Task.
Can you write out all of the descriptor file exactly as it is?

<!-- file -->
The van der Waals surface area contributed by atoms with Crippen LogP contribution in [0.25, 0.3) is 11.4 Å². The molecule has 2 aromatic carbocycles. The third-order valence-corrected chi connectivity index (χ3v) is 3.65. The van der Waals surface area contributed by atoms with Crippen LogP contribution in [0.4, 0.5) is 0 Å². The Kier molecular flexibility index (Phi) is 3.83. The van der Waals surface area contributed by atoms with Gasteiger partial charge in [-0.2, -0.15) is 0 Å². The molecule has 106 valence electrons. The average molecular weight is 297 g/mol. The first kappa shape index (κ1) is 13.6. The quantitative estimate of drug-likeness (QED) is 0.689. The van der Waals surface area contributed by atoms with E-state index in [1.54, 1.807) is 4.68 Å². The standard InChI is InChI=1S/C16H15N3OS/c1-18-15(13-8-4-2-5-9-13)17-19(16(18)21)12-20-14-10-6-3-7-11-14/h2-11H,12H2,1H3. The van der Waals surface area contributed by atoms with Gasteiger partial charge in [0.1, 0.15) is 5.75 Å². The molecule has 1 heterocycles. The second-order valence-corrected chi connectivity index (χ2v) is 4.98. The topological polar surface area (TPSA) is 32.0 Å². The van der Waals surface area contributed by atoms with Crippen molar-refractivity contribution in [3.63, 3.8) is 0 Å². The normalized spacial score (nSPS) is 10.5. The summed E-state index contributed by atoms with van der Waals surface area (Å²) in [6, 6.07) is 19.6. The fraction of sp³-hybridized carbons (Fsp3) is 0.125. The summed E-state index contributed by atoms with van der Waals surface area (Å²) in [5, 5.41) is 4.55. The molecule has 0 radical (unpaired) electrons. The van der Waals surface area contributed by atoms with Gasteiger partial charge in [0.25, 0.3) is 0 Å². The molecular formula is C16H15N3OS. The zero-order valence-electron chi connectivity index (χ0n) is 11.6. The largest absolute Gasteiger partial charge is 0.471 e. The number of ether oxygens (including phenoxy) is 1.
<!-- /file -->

The van der Waals surface area contributed by atoms with Crippen LogP contribution in [0.25, 0.3) is 11.4 Å². The molecule has 2 aromatic carbocycles. The third-order valence-corrected chi connectivity index (χ3v) is 3.65. The van der Waals surface area contributed by atoms with Crippen LogP contribution in [0.4, 0.5) is 0 Å². The Kier molecular flexibility index (Phi) is 3.83. The van der Waals surface area contributed by atoms with Gasteiger partial charge in [-0.2, -0.15) is 0 Å². The molecule has 106 valence electrons. The average molecular weight is 297 g/mol. The first kappa shape index (κ1) is 13.6. The quantitative estimate of drug-likeness (QED) is 0.689. The van der Waals surface area contributed by atoms with E-state index in [1.54, 1.807) is 4.68 Å². The standard InChI is InChI=1S/C16H15N3OS/c1-18-15(13-8-4-2-5-9-13)17-19(16(18)21)12-20-14-10-6-3-7-11-14/h2-11H,12H2,1H3. The van der Waals surface area contributed by atoms with Gasteiger partial charge in [0.1, 0.15) is 5.75 Å². The molecule has 1 heterocycles. The second-order valence-corrected chi connectivity index (χ2v) is 4.98. The topological polar surface area (TPSA) is 32.0 Å². The van der Waals surface area contributed by atoms with Crippen molar-refractivity contribution in [3.63, 3.8) is 0 Å². The normalized spacial score (nSPS) is 10.5. The summed E-state index contributed by atoms with van der Waals surface area (Å²) in [6, 6.07) is 19.6. The fraction of sp³-hybridized carbons (Fsp3) is 0.125. The summed E-state index contributed by atoms with van der Waals surface area (Å²) in [5, 5.41) is 4.55. The molecule has 0 radical (unpaired) electrons. The van der Waals surface area contributed by atoms with Gasteiger partial charge in [0.25, 0.3) is 0 Å². The molecular formula is C16H15N3OS. The zero-order valence-electron chi connectivity index (χ0n) is 11.6. The largest absolute Gasteiger partial charge is 0.471 e. The number of ether oxygens (including phenoxy) is 1.